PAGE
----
State Sen. Alan Nunnelee formally launched his campaign for Congress in Mississippi's First Congressional District this week. The Tupelo Republican plans to challenge incumbent Democrat Travis Childers this November. Republicans are targeting this district as one of the top Democrat held seats ripe for turnover.

Nunnelee will first need to secure the GOP nomination and could face Fox News Contributor Angela McGlowan of Oxford and former Eupora mayor Henry Ross on the June 1 Republican Primary ballot. The qualifying deadline is March 1.

Nunnelee has already secured the support of some GOP heavy hitters. Former Arkansas Governor Mike Huckabee endorsed him last year, and Governor Haley Barbour and Lt. Governor Phil Bryant each contributed $1000 to his campaign. The National Republican Congressional Committee named Nunnelee one of thirteen candidates in open or challenger races nationwide to reach "Contender" status in its Young Guns program.

Last week, a Nunnelee fundraiser in Memphis featured Karl Rove - "The Architect" of President George W. Bush's campaigns - the day after the historic Republican victory in the Massachusetts U.S. Senate race.

I asked Rove what Massachusetts symbolized for Republicans. "The message from Massachusetts is anti-politics as usual, which we also saw in New Jersey where Chris Christie ran as a reformer. There was also an element of antiestablishment," Rove said. He said the establishment's inevitability narrative of a Democrat holding the "Kennedy seat" was rebuked by Scott Brown's emphasis on campaigning for "the people's seat."

"Washington has over the past year shown unresponsiveness to the American people," Rove continued. "One of the messages out of Massachusetts is it's one thing to oppose policies. Scott Brown talked about what he is for. You can't just run against Pelosi, Reid, Obama. You have to say 'Here's what I would do.' That's what Bob McDonnell did in Virginia to win there."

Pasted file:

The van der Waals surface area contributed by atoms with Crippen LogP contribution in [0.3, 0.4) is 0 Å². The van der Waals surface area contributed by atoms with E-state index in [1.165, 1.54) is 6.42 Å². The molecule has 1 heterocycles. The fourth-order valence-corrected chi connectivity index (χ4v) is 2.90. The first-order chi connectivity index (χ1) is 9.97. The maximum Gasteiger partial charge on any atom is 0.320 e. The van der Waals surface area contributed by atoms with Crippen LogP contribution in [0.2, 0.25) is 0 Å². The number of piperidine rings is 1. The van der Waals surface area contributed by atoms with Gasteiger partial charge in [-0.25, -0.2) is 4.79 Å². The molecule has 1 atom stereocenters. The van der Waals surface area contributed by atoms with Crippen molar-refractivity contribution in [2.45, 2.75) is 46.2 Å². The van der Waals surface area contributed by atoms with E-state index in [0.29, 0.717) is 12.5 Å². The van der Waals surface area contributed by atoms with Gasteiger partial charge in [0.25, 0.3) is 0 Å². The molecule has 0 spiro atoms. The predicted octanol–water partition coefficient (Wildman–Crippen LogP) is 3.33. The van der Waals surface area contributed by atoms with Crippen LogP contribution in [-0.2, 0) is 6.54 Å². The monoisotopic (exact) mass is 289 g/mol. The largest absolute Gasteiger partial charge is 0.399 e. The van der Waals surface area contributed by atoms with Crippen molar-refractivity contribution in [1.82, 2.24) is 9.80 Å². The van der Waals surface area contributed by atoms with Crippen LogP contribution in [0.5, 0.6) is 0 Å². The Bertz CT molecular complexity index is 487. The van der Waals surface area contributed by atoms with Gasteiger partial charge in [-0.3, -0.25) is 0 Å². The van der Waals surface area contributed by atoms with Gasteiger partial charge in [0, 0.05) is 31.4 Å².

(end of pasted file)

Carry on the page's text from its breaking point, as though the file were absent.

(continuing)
Rove likes Nunnelee's chances. "I like Alan Nunnelee," he said. "He has a record of being an accomplished legislator. He has vision on the issues. And he is a hard campaigner; he enjoys working a room and meeting people. And people respond to him well and like him."

Rove noted, "He comes from the right part of the district" and will attract votes from the eastern part of the district through his Tupelo base, cutting into Childers' rural appeal; while benefiting from the DeSoto County Republican block.

Rove said, "This race is a high profile opportunity for people in northeast Mississippi and north Mississippi to render judgment on Nancy Pelosi and Harry Reid."

Childers made politically safe votes against Democratic health care and cap and trade legislation. But he has been reticent to announce his position until the very last minute, creating a perception he must wait until Democrats know they can proceed without his vote. Republicans argue Childers has to get Nancy Pelosi's permission before he can vote.

"It doesn't matter just what pieces of legislation you vote for or against," Rove said, "the Democrats sitting in Congress are letting liberals dominate the House and the committees, and they cannot participate in passing positive constructive reforms like tort reform, or allowing people to go across state lines to buy health insurance. They are being dominated by the liberals."

The GOP posting statewide victories in New Jersey and Massachusetts shows the mood of independents has changed since Childers won the 2008 special and general elections with 54 percent of the vote. Childers voted for President Barack Obama's stimulus package which was promised to hold unemployment below 8 percent. Nearly one year and $787 billion later, Mississippi unemployment is at 10.6 percent.

The Supreme Court's decision announcing unions and corporations have the right to spend money on independent political speech could affect this race. In 2008, labor unions like the Mississippi Alliance of State Employees, the Service Employees International Union, the Communication Workers of America, and the AFL-CIO invested resources in direct mail, phone banks, and volunteers to elect Childers who pledged to support the Employee Free Choice Act. Once elected, Childers reversed his position. Even if unions do not exact vengeance against Childers, they may not work as hard to turn out the vote.

That would make campaign fundraising even more important. Before the Rove fundraiser, Nunnelee announced his end of the year fundraising report would show a total of $420,000 raised in five months. While Childers has not released his fourth quarter report, the third quarter report listed him with $274,464 raised and $507,220 cash-on-hand; and Nunnelee raising $219,954 and $181,163 cash-on-hand.

Nunnelee will be seeking Republican dollars across Mississippi, and already has a fundraiser planned in Jones County hosted by State Auditor Stacey Pickering. Washington Democrats will be sending Childers contributions through PACs and direct contributions. But such nationalization of the race brings with it liabilities in this highly targeted seat, or so Nunnelee hopes.

Brian Perry of Jackson is a partner in a public affairs firm. Reach him at